The Roman World, 44 BC-AD 180

Author: Martin Goodman,Professor of Jewish Studies Martin Goodman,Jane Sherwood

Publisher: Psychology Press

ISBN: 9780415049696

Category: History

Page: 380

View: 9346

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This volume provides a comprehensive outline of the Roman world from 44 BC to AD 180, the period from the death of Julius Caesar to Marcus Aurelius. Goodman presents a lucid and balanced picture of the Roman world, examining the Roman Empire from a variety of perspectives - cultural, political, civic, social and religious. Goodman's volume represents a broad approach to the study of the Roman Empire, exploring the influence of the provinces and the fringes of the Empire on Rome, and the effects of Rome on the provinces and the emergence within pagan society of rabbinic Judaism and Christianity. The Roman World 44 BC-AD 180 will be of vital interest to the student of Roman history and civilization.
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Aspects of Roman History 31 BC-AD 117

Author: Richard Alston

Publisher: Routledge

ISBN: 1317976428

Category: History

Page: 456

View: 3989

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This new edition of Aspects of Roman History 31 BC- AD 117 provides an easily accessible guide to the history of the early Roman Empire. Taking the reader through the major political events of the crucial first 150 years of Roman imperial history, from the Empire’s foundation under Augustus to the height of its power under Trajan, the book examines the emperors and key events that shaped Rome’s institutions and political form. Blending social and economic history with political history, Richard Alston’s revised edition leads students through important issues, introducing sources, exploring techniques by which those sources might be read, and encouraging students to develop their historical judgement. The book includes: chapters on each of the emperors in this period, exploring the successes and failures of each reign, and how these shaped the empire, sections on social and economic history, including the core issues of slavery, social mobility, economic development and change, gender relations, the rise of new religions, and cultural change in the Empire, an expanded timeframe, providing more information on the foundation of the imperial system under Augustus and the issues relating to Augustan Rome, a glossary and further reading section, broken down by chapter. This expanded and revised edition of Aspects of Roman History, covering an additional 45 years of history from Actium to the death of Augustus, provides an invaluable introduction to Roman Imperial history, surveying the way in which the Roman Empire changed the world and offering critical perspectives on how we might understand that transformation. It is an important resource for any student of this crucial and formative period in Roman history.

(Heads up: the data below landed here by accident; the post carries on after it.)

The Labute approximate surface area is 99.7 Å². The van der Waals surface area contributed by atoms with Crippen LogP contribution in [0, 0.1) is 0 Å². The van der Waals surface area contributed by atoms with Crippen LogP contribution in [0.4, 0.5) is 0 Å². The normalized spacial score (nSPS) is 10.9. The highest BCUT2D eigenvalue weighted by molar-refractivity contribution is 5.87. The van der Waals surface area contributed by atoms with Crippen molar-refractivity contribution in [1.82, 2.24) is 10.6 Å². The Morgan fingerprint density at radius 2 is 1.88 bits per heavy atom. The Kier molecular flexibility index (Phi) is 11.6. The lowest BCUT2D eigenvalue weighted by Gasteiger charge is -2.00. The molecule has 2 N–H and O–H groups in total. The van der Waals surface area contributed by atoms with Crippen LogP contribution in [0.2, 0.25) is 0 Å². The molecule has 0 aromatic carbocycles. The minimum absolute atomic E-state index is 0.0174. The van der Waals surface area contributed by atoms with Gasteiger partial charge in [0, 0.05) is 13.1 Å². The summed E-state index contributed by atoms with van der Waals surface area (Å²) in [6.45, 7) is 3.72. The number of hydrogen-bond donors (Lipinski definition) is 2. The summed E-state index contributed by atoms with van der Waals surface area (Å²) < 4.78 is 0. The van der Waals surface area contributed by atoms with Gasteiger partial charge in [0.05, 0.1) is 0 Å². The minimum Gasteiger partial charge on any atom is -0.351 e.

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The Letter to Philemon

Author: Scot McKnight

Publisher: Wm. B. Eerdmans Publishing

ISBN: 0802873820

Category: Bible

Page: 159

View: 4893

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The Academy of Parish Clergy's 2018 Top Five Reference Books for Parish Ministry Paul's letter to Philemon carries a strong message of breaking down social barriers and establishing new realities of conduct and fellowship. It is also a disturbing text that has been used to justify slavery. Though brief, Philemon requires close scrutiny. In this commentary Scot McKnight offers careful textual analysis of Philemon and brings the practice of modern slavery into conversation with the ancient text. Too often, McKnight says, studies of this short letter gloss over the issue of slavery--an issue that must be recognized and dealt with if Christians are to read Philemon faithfully. Pastors and scholars will find in this volume the insight they need to preach and teach this controversial book in meaningful new ways.